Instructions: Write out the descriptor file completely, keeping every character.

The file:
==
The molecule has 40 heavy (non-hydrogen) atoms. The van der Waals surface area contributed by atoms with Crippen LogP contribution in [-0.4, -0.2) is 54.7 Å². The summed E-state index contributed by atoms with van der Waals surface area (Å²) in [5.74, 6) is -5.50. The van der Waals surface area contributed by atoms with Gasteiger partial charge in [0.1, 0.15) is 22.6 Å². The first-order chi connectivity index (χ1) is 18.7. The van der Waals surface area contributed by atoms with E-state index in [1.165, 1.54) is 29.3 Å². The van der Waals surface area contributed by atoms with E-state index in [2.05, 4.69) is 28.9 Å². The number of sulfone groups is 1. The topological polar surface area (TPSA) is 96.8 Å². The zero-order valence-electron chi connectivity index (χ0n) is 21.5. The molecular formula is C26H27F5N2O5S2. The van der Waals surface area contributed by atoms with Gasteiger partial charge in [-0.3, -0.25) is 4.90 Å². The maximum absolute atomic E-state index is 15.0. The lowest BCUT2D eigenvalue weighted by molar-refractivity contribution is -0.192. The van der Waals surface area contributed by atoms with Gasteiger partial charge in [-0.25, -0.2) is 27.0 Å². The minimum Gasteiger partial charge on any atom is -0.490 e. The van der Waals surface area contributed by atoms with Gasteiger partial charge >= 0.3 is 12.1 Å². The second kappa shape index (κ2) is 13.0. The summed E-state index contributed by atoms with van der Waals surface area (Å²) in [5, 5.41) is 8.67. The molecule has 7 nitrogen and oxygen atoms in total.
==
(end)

The molecule has 40 heavy (non-hydrogen) atoms. The van der Waals surface area contributed by atoms with Crippen LogP contribution in [-0.4, -0.2) is 54.7 Å². The summed E-state index contributed by atoms with van der Waals surface area (Å²) in [5.74, 6) is -5.50. The van der Waals surface area contributed by atoms with Gasteiger partial charge in [0.1, 0.15) is 22.6 Å². The first-order chi connectivity index (χ1) is 18.7. The van der Waals surface area contributed by atoms with E-state index in [1.165, 1.54) is 29.3 Å². The van der Waals surface area contributed by atoms with E-state index in [2.05, 4.69) is 28.9 Å². The number of sulfone groups is 1. The topological polar surface area (TPSA) is 96.8 Å². The zero-order valence-electron chi connectivity index (χ0n) is 21.5. The molecular formula is C26H27F5N2O5S2. The van der Waals surface area contributed by atoms with Gasteiger partial charge in [-0.3, -0.25) is 4.90 Å². The maximum absolute atomic E-state index is 15.0. The lowest BCUT2D eigenvalue weighted by molar-refractivity contribution is -0.192. The van der Waals surface area contributed by atoms with Gasteiger partial charge in [-0.25, -0.2) is 27.0 Å². The minimum Gasteiger partial charge on any atom is -0.490 e. The van der Waals surface area contributed by atoms with Gasteiger partial charge >= 0.3 is 12.1 Å². The second kappa shape index (κ2) is 13.0. The summed E-state index contributed by atoms with van der Waals surface area (Å²) in [5, 5.41) is 8.67. The molecule has 7 nitrogen and oxygen atoms in total.